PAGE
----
It was an interesting contrast to a report for Greenpeace and WWF-UK from Cambridge Econometrics, which argued that substantial investment in offshore wind by 2030 would see far more economic benefits than pursuing conventional and unconventional (shale) gas extraction.

According to the research, up to 70,000 more jobs would be created with additional offshore wind deployment, and GDP would be £20billion (0.8%) higher.

Taking the figures at face value then, if the Chancellor wishes to see growth from large infrastructure projects, offshore wind should be the clear winner.

Except politics, yet again, gets in the way.

But one thing that can be drawn from this is that the anti-wind lobby will increasingly find it difficult to argue against the cost of wind, which continues to fall.

Many say that wind is a false market, only existing because of Government subsidies. But let’s not forget that the nuclear industry was, and still is, subsidised. Indeed, not only in the UK, but also in Europe, the costs for pursuing nuclear energy continue to escalate.

Likewise, the exploration of oil and gas.

In fact, if we’re brutally honest, it’s very difficult to find an energy resource that doesn’t require subsidy. Coal is probably the cheapest, but if you’ve an eye on climate change and emissions, then it really shouldn’t be part of the equation.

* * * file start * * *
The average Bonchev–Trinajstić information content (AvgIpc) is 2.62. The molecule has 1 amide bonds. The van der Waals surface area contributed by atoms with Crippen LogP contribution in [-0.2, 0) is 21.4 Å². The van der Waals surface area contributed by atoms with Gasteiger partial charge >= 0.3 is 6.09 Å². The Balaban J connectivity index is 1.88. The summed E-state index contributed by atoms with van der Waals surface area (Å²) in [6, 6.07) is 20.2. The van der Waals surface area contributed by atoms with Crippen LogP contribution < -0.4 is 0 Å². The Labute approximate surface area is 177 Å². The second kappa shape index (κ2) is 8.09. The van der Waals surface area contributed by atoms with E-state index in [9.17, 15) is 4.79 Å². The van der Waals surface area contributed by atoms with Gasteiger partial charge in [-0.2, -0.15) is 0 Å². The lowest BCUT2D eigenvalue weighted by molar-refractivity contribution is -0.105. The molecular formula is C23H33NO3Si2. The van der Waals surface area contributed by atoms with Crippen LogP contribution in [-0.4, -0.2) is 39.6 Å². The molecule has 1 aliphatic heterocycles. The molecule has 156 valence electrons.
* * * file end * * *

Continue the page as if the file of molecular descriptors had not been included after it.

The biggest threat to UK wind, then, comes not from economics, but from political inertia.

Without a commitment to decarbonise the energy sector by 2030, it’s very easy for the energy contribution from gas to be hiked up at the detriment to renewables – and wind in particular.

It’s still to early to guess as to what the UK’s energy mix might entail, but let’s not cut renewables out of the picture on the grounds of cost alone.

Articulating the nature of the UK’s future energy mix is still proving to be a headache.

The Autumn statement from the Chancellor, George Osborne, provided gas investors and developers with some further clarity as he confirmed that the Government would approve the construction of up to 30 gas-fired power stations, with the ultimate aim of providing 26GW, or more, of capacity.

It was an interesting contrast to a report for Greenpeace and WWF-UK from Cambridge Econometrics, which argued that substantial investment in offshore wind by 2030 would see far more economic benefits than pursuing conventional and unconventional (shale) gas extraction.

According to the research, up to 70,000 more jobs would be created with additional offshore wind deployment, and GDP would be £20billion (0.8%) higher.

Taking the figures at face value then, if the Chancellor wishes to see growth from large infrastructure projects, offshore wind should be the clear winner.

Except politics, yet again, gets in the way.